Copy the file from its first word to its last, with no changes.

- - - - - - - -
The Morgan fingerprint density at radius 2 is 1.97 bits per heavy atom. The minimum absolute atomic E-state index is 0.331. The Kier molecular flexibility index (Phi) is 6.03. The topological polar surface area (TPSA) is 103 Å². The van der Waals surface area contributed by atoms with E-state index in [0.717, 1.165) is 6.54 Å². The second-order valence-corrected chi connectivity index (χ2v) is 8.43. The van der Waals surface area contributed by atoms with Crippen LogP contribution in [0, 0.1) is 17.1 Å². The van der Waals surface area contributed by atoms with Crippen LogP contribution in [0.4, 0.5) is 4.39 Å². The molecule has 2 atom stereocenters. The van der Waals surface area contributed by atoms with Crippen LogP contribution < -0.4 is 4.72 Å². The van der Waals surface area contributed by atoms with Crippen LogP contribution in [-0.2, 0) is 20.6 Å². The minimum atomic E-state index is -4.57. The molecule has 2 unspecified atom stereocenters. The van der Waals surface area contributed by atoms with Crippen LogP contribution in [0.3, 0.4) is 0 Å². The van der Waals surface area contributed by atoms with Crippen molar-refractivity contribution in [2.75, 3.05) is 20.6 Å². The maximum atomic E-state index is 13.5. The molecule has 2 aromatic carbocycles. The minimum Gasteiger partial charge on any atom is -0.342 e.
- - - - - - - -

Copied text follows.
The Morgan fingerprint density at radius 2 is 1.97 bits per heavy atom. The minimum absolute atomic E-state index is 0.331. The Kier molecular flexibility index (Phi) is 6.03. The topological polar surface area (TPSA) is 103 Å². The van der Waals surface area contributed by atoms with E-state index in [0.717, 1.165) is 6.54 Å². The second-order valence-corrected chi connectivity index (χ2v) is 8.43. The van der Waals surface area contributed by atoms with Crippen LogP contribution in [0, 0.1) is 17.1 Å². The van der Waals surface area contributed by atoms with Crippen LogP contribution in [0.4, 0.5) is 4.39 Å². The molecule has 2 atom stereocenters. The van der Waals surface area contributed by atoms with Crippen LogP contribution < -0.4 is 4.72 Å². The van der Waals surface area contributed by atoms with Crippen LogP contribution in [-0.2, 0) is 20.6 Å². The minimum atomic E-state index is -4.57. The molecule has 2 unspecified atom stereocenters. The van der Waals surface area contributed by atoms with Crippen LogP contribution in [0.3, 0.4) is 0 Å². The van der Waals surface area contributed by atoms with Crippen molar-refractivity contribution in [2.75, 3.05) is 20.6 Å². The maximum atomic E-state index is 13.5. The molecule has 2 aromatic carbocycles. The minimum Gasteiger partial charge on any atom is -0.342 e.